On Sunday (Jan 26) , Iraqis across the country and even abroad celebrated their national soccer team’s winning of the Asian Football Confederation Championship for under 22. In the final match, Iraqis managed to beat their traditional rival, the Saudi team 1-0.
The victory came in a time when many observers believe that the country is sliding towards the brink of a civil war provoked by the recent Al-Qaeda-linked Islamic State of Iraq and Syria (ISIS).occupation of two cities in the Anbar province and Iraqi government attempts to dislodge them.
The final match against Saudi Arabia meant a lot for some Iraqis, many of them whom believe that the Saudi Kingdom, which refuses to acknowledge the Shi’a government of Nuri al-Maliki, is funding the Sunni insurgency.
What made the situation even worse is that Iraq has recently decided to withdraw from the 2014 Gulf Cup, an international soccer tournament between countries from Arab states bordering the Persian Gulf. It was originally going to be hosted in its southern Iraqi city of Basra, but was moved to Saudi Arabia under pretext of safety and infrastructure concerns raised by the Saudis. Iraqi Prime Minister Nouri al-Maliki said in a weekly televised speech that the tournament change was “prejudiced against the rights of the Iraqi people,” Al Jazeera reported.
Sunday’s match embodied a rare show of unity where Iraqis from different sects and ethnic groups took to the streets with spontaneous celebrations displaying their country’s flag over the cars and dancing till late hours of the night. Fans also took the social media with videos and photos echoing national sentiment and pride.
Yet the same match highlighted the depth of the sectarian conflict which has swept the Middle East and spilled on to the football pitch.
Ahead of the game, some Iraqi news and social media sites exchanged photos of alleged Saudi fans carrying a banner that reads in Iraqi dialect: “Iraqis you will be dreaming if you think you can win today”.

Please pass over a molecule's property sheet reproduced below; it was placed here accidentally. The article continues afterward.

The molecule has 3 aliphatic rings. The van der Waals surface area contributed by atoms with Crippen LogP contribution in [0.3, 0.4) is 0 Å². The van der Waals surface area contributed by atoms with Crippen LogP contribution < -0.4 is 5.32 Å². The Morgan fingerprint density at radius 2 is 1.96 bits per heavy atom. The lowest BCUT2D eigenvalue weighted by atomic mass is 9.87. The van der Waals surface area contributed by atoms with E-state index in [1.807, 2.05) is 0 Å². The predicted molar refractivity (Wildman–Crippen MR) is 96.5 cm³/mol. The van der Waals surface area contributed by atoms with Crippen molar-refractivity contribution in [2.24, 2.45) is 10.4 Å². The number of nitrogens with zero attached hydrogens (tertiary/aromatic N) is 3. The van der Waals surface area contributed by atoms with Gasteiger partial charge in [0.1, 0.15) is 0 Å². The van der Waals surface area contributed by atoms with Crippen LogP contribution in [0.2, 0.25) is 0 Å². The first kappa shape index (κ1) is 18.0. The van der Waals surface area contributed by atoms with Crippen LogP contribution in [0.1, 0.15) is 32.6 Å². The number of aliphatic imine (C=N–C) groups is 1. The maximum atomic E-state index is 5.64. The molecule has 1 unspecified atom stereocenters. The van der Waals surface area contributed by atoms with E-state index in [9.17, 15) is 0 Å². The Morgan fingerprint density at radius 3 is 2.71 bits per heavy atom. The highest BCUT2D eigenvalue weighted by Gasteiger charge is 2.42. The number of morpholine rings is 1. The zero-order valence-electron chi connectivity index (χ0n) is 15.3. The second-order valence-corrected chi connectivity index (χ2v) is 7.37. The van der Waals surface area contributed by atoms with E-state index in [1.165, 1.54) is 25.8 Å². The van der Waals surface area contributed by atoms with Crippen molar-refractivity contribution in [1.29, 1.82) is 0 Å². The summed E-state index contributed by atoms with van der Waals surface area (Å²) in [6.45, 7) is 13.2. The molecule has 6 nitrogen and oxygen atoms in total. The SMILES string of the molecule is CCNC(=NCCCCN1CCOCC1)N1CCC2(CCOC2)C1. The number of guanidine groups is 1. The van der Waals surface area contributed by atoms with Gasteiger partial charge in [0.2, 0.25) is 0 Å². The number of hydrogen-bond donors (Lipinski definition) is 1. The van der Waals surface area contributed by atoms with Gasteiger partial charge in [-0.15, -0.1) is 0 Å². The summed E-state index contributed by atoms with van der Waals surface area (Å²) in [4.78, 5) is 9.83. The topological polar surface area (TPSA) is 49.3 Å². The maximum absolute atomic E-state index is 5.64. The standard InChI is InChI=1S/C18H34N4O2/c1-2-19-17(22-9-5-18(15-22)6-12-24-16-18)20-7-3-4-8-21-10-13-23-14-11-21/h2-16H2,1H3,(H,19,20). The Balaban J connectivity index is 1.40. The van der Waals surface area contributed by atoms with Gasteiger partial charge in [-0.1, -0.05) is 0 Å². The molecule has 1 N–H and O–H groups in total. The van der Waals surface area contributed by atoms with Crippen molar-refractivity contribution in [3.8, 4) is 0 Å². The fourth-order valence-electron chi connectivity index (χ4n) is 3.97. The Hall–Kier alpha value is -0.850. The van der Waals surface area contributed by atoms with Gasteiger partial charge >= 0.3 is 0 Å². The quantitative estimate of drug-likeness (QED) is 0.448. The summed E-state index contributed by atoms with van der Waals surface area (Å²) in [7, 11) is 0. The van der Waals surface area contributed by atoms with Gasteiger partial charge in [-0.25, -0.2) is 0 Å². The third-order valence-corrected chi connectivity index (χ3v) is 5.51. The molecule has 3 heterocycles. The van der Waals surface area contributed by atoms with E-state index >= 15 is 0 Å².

In return, Saudi fans exchanged on twitter a photo shopped image published by Iraqi news website, Al Nahar, showing the Saudi team dressed like extreme Islamists with a caption that reads: “Daish team”, the Arabic abbreviation and pejorative term for Islamic State of Iraq and Syria. (ISIS).
Over the past ten years, Iraq national soccer teams have managed to bring people together like nothing else can. The memory of winning 2007 Asian Cup in Jakarta is still fresh many fans’ minds. Back then the sectarian violence was at an all time high in the vacuum left by Saddam’s overthrow, the victory allowed Iraqis to feel that they had reclaimed football and saw Shia, Sunnis, Christians, Muslims, Kurds and Turkmen join together in a national celebration. The youth national team also did well in the recent World Cup held in Turkey when it reached the semi finals.
Despite all these successes and the national team’s popularity there has been hardly any initiative to capitalize on such success for a national branding and unity campaign which seems essential for a country like Iraq where national identity is lost midst the political and sectarian divisions.
Nation branding is meant to build a an image or perception for a country that usually serves two purposes: one is to promote the country’s image internationally to attract investors and tourists, and second to promote it domestically to the its own citizens. In the case of Iraq, these two purposes seem critical as it seeks to expand its economic growth globally and to inspire national pride and unity, or bring an end to violent sectarianism.
However, the most crucially factor for Iraq now is the second function of nation branding and that is promoting a consistent and distinct national identity to a domestic audience. This means that citizens need to be treated as carriers of the campaign message. They must live the brand.
Unfortunately, the Iraqi government has done very little to capitalize on the national soccer teams’ victories. Initiatives are usually restricted to financial rewards to the team members and perhaps photo ops with them to win fan’s support for election campaigns.
What the Iraqi government ought to do is to engage those players in around -the – year schedules to get them to play against well-known teams whether in tournaments or friendly matches while building an comprehensive ad campaign around them. Such a campaign could help produce the momentum promoting an Iraqi sense of belonging, unity, pride , and eventually contribute to that international aspect of the campaign.
While the tactics of the nation branding may vary, the brand story has to stay true to the changes the country is trying to make.It should be rooted in honesty. In Iraq’s case, using the soccer national team would make a believable story . The purely Iraqi effort the players and their local coach made to win the championship stands as evidence that when sectarian divisions and differences are set aside, progress can be made.
Published by Baghdad-based independent Al Aalam Newspaper on Feb 5 2014